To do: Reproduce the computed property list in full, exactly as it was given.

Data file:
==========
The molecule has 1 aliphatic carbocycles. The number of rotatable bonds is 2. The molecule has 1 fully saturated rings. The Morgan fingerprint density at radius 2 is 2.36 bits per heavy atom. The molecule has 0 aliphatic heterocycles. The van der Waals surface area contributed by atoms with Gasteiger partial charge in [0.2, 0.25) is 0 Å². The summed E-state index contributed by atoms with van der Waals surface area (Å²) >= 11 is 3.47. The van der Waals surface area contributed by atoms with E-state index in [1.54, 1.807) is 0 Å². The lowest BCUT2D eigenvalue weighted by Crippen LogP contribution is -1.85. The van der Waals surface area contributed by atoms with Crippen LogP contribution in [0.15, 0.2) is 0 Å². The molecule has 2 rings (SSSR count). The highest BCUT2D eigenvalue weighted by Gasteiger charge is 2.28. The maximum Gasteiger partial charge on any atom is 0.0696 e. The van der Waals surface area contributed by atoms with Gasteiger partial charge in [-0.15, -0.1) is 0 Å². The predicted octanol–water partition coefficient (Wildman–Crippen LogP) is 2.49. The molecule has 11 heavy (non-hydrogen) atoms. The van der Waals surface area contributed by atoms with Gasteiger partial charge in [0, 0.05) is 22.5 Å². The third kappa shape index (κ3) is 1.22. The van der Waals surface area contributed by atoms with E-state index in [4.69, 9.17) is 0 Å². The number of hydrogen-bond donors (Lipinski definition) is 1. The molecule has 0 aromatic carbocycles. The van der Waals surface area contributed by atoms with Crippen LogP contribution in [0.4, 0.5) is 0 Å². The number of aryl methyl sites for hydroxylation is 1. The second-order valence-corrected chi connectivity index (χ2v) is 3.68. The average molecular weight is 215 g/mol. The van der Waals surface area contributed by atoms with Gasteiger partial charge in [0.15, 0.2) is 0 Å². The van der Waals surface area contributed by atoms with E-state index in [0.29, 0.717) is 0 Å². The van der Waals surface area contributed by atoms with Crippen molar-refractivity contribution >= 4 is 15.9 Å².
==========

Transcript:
The molecule has 1 aliphatic carbocycles. The number of rotatable bonds is 2. The molecule has 1 fully saturated rings. The Morgan fingerprint density at radius 2 is 2.36 bits per heavy atom. The molecule has 0 aliphatic heterocycles. The van der Waals surface area contributed by atoms with Gasteiger partial charge in [0.2, 0.25) is 0 Å². The summed E-state index contributed by atoms with van der Waals surface area (Å²) >= 11 is 3.47. The van der Waals surface area contributed by atoms with E-state index in [1.54, 1.807) is 0 Å². The lowest BCUT2D eigenvalue weighted by Crippen LogP contribution is -1.85. The van der Waals surface area contributed by atoms with Crippen LogP contribution in [0.15, 0.2) is 0 Å². The molecule has 2 rings (SSSR count). The highest BCUT2D eigenvalue weighted by Gasteiger charge is 2.28. The maximum Gasteiger partial charge on any atom is 0.0696 e. The van der Waals surface area contributed by atoms with Gasteiger partial charge in [-0.15, -0.1) is 0 Å². The predicted octanol–water partition coefficient (Wildman–Crippen LogP) is 2.49. The molecule has 11 heavy (non-hydrogen) atoms. The van der Waals surface area contributed by atoms with Gasteiger partial charge in [0, 0.05) is 22.5 Å². The third kappa shape index (κ3) is 1.22. The van der Waals surface area contributed by atoms with E-state index in [4.69, 9.17) is 0 Å². The number of hydrogen-bond donors (Lipinski definition) is 1. The molecule has 0 aromatic carbocycles. The van der Waals surface area contributed by atoms with Crippen LogP contribution in [0.4, 0.5) is 0 Å². The number of aryl methyl sites for hydroxylation is 1. The second-order valence-corrected chi connectivity index (χ2v) is 3.68. The average molecular weight is 215 g/mol. The van der Waals surface area contributed by atoms with Gasteiger partial charge in [0.15, 0.2) is 0 Å². The van der Waals surface area contributed by atoms with E-state index in [0.29, 0.717) is 0 Å². The van der Waals surface area contributed by atoms with Crippen molar-refractivity contribution >= 4 is 15.9 Å².